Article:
Democrats Steer America Toward a “Fiscal Cliff”
The Democrat Senate during the first session of the 112th Congress (2011) was among the “laziest in 20 years,” in terms of productivity (days and hours in session). Through the first 263 days of this year (through September 19), the Senate has been in session only 107 days, and Senators have gone to the floor to vote on just 65 days. Majority Leader Reid has indicated that he intends to put off many important issues until after the election—during the lame duck session. If the Senate were to meet every day between the elections and the end of the year -- including weekends, Thanksgiving, and Christmas -- it would have just 55 days to resolve a host of policies that could determine the path of America’s economy.
Meanwhile the Federal Reserve continues to warn of a “fiscal cliff” and has called on Congress to act on major issues like the expiration of current tax policy and sequestration. And this Monday, September 17, the Federal Reserve Bank of San Francisco quantified the effect of uncertainty on the economy. In an Economic Letter they wrote, “had there been no increase in uncertainty in the past four years, the unemployment rate would have been closer to 6 percent or 7 percent than to the 8 percent to 9 percent actually registered.”
The List of Unfinished Issues Is Long and Growing
Among the many issues that must be addressed this year, but which Democrats have failed to act on or schedule:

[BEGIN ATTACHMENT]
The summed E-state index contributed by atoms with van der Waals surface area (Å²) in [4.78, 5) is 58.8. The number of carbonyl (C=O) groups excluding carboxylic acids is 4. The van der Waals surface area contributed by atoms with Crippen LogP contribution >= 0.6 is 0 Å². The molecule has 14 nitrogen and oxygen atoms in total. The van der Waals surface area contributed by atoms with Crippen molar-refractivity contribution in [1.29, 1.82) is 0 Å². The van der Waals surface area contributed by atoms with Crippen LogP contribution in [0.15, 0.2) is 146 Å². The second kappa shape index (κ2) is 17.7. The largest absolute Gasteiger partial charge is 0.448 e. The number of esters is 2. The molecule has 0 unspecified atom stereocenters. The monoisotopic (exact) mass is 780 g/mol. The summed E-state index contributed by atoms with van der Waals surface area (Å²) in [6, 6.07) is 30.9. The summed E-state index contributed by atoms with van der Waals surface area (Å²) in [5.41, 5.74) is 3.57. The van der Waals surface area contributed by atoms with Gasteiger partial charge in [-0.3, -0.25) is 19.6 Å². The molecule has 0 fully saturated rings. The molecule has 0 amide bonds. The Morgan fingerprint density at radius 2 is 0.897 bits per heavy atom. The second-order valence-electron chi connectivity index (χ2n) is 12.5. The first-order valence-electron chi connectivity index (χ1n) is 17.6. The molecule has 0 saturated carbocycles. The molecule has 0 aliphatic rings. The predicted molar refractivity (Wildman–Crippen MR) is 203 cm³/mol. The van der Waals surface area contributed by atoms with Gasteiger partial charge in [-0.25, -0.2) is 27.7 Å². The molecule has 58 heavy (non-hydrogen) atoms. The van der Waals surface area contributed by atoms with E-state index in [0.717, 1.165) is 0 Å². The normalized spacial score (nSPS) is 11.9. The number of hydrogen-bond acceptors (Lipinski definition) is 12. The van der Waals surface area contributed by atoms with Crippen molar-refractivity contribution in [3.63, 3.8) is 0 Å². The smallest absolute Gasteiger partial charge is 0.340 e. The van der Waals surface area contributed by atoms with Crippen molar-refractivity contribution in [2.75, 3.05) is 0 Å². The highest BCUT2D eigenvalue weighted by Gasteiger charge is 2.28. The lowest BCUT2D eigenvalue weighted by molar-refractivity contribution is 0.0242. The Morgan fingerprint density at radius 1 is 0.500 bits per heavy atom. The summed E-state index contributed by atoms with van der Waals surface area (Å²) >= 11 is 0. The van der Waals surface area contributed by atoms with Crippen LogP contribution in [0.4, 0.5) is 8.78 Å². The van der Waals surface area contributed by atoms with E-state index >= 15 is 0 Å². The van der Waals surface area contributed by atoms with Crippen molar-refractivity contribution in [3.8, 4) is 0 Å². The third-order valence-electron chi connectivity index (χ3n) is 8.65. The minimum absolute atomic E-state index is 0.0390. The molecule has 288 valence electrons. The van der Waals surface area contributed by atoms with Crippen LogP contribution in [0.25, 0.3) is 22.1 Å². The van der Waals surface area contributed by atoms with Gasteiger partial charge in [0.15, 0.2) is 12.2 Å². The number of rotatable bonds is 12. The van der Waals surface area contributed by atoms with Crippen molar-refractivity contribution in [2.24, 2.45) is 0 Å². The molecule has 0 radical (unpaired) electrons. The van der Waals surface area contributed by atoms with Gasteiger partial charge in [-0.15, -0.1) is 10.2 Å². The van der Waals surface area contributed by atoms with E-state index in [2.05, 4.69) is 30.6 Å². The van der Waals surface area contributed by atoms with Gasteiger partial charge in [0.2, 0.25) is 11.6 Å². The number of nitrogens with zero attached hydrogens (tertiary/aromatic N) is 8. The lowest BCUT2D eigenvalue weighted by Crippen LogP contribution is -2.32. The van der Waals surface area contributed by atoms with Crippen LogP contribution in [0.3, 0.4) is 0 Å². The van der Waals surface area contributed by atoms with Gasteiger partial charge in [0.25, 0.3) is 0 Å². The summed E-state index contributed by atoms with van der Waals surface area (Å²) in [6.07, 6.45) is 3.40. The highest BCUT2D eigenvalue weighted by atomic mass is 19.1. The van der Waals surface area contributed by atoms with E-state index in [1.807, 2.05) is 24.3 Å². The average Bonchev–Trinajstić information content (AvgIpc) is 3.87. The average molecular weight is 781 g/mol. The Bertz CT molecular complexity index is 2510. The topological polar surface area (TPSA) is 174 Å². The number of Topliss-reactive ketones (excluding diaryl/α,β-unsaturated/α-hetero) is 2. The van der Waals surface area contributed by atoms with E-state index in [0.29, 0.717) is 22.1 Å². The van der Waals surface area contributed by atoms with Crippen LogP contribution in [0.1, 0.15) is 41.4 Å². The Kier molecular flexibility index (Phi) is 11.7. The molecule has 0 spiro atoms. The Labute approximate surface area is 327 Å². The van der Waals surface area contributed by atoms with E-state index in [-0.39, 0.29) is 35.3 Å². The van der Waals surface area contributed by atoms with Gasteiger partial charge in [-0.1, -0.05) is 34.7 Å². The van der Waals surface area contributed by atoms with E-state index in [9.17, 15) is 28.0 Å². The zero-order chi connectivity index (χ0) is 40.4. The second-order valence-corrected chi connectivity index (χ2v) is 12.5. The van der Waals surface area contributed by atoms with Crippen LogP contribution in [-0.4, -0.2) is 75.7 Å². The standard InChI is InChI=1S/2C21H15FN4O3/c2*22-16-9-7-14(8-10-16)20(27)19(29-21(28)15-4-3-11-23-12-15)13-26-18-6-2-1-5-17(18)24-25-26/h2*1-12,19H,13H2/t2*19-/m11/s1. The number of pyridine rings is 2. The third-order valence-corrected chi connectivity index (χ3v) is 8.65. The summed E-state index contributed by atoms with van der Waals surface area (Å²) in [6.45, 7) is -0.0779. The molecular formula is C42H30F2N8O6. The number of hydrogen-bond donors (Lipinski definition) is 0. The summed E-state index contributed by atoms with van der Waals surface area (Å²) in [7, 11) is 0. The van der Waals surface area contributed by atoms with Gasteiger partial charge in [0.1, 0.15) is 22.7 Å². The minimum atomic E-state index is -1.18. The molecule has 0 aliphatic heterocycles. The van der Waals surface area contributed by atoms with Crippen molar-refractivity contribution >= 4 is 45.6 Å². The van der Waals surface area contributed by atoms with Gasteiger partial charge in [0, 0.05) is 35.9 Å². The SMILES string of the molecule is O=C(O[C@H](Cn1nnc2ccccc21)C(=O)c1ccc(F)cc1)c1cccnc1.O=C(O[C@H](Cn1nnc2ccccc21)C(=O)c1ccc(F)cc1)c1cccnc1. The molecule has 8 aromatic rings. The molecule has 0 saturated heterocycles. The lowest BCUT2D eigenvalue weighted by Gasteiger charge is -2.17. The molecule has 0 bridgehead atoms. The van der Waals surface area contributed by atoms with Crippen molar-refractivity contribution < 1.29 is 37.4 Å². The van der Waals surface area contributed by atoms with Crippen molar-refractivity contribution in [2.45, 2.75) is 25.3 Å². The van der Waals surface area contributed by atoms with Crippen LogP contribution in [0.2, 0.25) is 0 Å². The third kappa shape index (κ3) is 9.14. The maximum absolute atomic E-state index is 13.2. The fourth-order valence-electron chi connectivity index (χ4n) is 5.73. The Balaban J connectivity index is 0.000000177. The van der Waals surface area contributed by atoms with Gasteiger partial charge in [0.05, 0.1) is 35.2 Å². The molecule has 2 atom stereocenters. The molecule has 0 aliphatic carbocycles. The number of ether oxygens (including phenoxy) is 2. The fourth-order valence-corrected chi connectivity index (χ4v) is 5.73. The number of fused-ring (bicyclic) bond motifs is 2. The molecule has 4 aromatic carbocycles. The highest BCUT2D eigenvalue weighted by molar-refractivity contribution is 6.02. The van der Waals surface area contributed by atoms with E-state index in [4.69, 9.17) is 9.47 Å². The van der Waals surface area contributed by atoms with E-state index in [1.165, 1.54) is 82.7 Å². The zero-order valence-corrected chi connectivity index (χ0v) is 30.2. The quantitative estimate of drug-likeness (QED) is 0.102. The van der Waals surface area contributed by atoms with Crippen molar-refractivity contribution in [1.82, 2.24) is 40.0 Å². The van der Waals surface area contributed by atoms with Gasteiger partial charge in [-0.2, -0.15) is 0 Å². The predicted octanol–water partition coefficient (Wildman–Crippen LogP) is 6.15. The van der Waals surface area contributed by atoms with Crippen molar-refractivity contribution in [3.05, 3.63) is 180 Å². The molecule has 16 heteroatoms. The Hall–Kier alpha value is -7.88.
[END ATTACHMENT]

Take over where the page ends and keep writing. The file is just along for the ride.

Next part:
Appropriations Bills (equal to $1.047 trillion for one year)
The Senate has not passed a single appropriations bill this year. Without regular order on funding bills, Congress is expected to pass a six month continuing resolution that will fund the government through March 2013.
Sequester ($110 billion for one year)
The sequester resulting from the Budget Control Act is set to take effect in January 2013 for a savings of $1.2 trillion through 2021. Aside from safety net programs, most federal spending will be cut. Of the $1.2 trillion savings, 18 percent ($216 billion) is interest savings. The remaining $984 billion is divided equally over nine years for an annual cut of about $110 billion split evenly between defense (budget function 050) and non-defense spending.
- Defense.$55 billion cut, equal to approximately 10 percent in 2013.
- Defense discretionary: $54.599 billion cut (9.4 percent)